Midwifery care is a safe option for a great many women and midwives are trained in detailed risk assessment through the entire childbearing cycle from preconception though delivery.
Those women who choose midwifery care in New York can expect to work with highly trained professionals who work closely with patients so that labor and delivery is a safe experience.
If a woman or her unborn child seems to be at any risk during a pregnancy they will work closely with doctors and collaborate, share or transfer care if necessary.
Chrisa Yaeger of Hilton had three very different birth experiences, and it was thanks to a diligent midwife that all births went well, she said. After laboring at home for a time with her first son, Yaeger needed medical intervention and the midwife transferred her to a hospital. Her second child was born at home with the same midwife, and when she developed a serious medical complication during her third pregnancy she had to transfer to a physician.
Yaeger’s midwife recognized when risks arose and employed necessary medical help when needed. The end result were three healthy sons.
Heather Lane assures patients that, “we [midwives] have abilities to do interventions and recognize when things are going off the path.”
“We don’t hesitate to get help with medical complications if you need them,” said Skovgaard.
In fact, in some cases, delivering with a midwife can lower the possibility of medical interventions for low risk mothers. A recent analysis of hospital-level data conducted by researchers at the University of Massachusetts Amherst and the University of Minnesota revealed that hospital births attended by a midwife resulted in overall fewer cesarean deliveries and episiotomies (Journal of Midwifery & Women’s Health, 2017).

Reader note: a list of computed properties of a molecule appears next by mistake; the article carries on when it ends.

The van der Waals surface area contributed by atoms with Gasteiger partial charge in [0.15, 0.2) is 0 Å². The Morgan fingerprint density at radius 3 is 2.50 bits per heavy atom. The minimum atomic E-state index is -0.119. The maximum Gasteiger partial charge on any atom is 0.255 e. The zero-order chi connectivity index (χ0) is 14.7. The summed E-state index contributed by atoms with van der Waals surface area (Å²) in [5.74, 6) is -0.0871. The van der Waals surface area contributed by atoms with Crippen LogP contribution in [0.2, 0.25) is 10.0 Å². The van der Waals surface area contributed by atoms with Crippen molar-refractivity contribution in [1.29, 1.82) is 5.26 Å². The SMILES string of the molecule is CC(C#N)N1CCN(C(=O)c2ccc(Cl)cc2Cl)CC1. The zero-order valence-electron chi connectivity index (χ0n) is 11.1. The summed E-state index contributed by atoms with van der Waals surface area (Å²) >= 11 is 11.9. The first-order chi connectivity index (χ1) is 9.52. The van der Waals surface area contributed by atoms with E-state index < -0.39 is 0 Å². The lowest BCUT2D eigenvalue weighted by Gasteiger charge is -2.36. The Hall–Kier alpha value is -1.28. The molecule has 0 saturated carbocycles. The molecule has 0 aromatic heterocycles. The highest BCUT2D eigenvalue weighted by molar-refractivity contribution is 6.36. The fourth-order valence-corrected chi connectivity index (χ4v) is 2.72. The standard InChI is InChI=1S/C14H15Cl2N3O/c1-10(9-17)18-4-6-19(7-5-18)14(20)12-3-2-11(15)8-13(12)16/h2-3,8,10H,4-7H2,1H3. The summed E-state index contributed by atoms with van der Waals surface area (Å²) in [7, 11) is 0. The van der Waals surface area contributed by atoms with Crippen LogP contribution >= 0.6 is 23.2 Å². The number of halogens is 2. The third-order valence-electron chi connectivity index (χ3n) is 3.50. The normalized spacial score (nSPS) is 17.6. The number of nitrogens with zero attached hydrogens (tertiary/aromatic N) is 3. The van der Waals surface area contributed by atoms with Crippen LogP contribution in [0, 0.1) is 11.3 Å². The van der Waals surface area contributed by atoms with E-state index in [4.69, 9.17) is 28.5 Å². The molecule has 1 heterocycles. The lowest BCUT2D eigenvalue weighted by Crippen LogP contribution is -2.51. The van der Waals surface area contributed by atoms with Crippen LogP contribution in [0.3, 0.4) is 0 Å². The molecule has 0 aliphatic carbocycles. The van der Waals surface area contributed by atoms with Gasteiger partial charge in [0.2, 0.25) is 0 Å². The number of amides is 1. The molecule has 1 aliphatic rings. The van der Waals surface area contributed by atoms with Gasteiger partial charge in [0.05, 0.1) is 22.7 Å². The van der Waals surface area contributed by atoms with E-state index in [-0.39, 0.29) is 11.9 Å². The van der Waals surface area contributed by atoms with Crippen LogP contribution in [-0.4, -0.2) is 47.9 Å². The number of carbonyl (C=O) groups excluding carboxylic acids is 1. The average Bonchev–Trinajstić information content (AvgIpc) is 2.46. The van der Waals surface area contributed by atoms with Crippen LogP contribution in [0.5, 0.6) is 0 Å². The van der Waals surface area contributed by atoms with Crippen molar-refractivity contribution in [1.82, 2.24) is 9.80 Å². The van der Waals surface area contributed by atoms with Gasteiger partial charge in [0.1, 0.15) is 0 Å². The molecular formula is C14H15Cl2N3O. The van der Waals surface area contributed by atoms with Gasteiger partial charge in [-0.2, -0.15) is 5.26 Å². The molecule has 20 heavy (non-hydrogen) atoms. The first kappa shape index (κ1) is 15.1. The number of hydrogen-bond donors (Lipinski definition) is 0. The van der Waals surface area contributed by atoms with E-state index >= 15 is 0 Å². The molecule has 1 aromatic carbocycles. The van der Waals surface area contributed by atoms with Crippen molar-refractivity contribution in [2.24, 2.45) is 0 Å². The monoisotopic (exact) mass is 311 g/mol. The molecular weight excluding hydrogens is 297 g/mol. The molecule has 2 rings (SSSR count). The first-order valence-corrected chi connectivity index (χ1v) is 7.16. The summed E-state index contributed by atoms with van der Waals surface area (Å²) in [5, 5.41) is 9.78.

“A C-section is not a horrible way to have a baby but you don’t want one unnecessarily,” said Skovgaard who also noted that the current rate of episiotomy at Strong Midwifery is only 1 percent.
4. Midwifery care is only for pregnant women: False
Skovgaard’s oldest patient was in her 80s, clearly beyond the childbearing years. Midwives can care for teens and adults regardless of whether or not they are pregnant. And patients don’t have to have had a baby or even plan to have one. “We help women be in the best health that they can,” she said.
And Boudakian mentioned that while gynecological care is a smaller part of the Welcome Home Midwifery practice, it is a “vital” one that allows her to maintain important longterm relationships with her patients.
Karen Faris of Brighton had her baby with the midwives at Strong 14 years ago and still goes to them for regular care:
“My childbearing years are over but I still use them for GYN services. And all the reasons why I appreciated them during the pregnancy years are still very much in abundance: kindness, compassion and a female centric understanding of how a woman’s body changes over time.”
Intimacy of Care
“People come to us seeking intimacy of care,” said Boudakian. “I like helping a woman find her center, her power, her voice.”
Supporting women, respecting their choices regarding their health and childbirth, and educating their patients on those choices is the foundation of midwifery care. Midwives like Boudakian, Skovgaard, Lane, and their colleagues take this tenant very seriously and find great joy in their work.
Lane sums it up: “It is a blessing to walk with women through their lives and some of their most intimate moments.”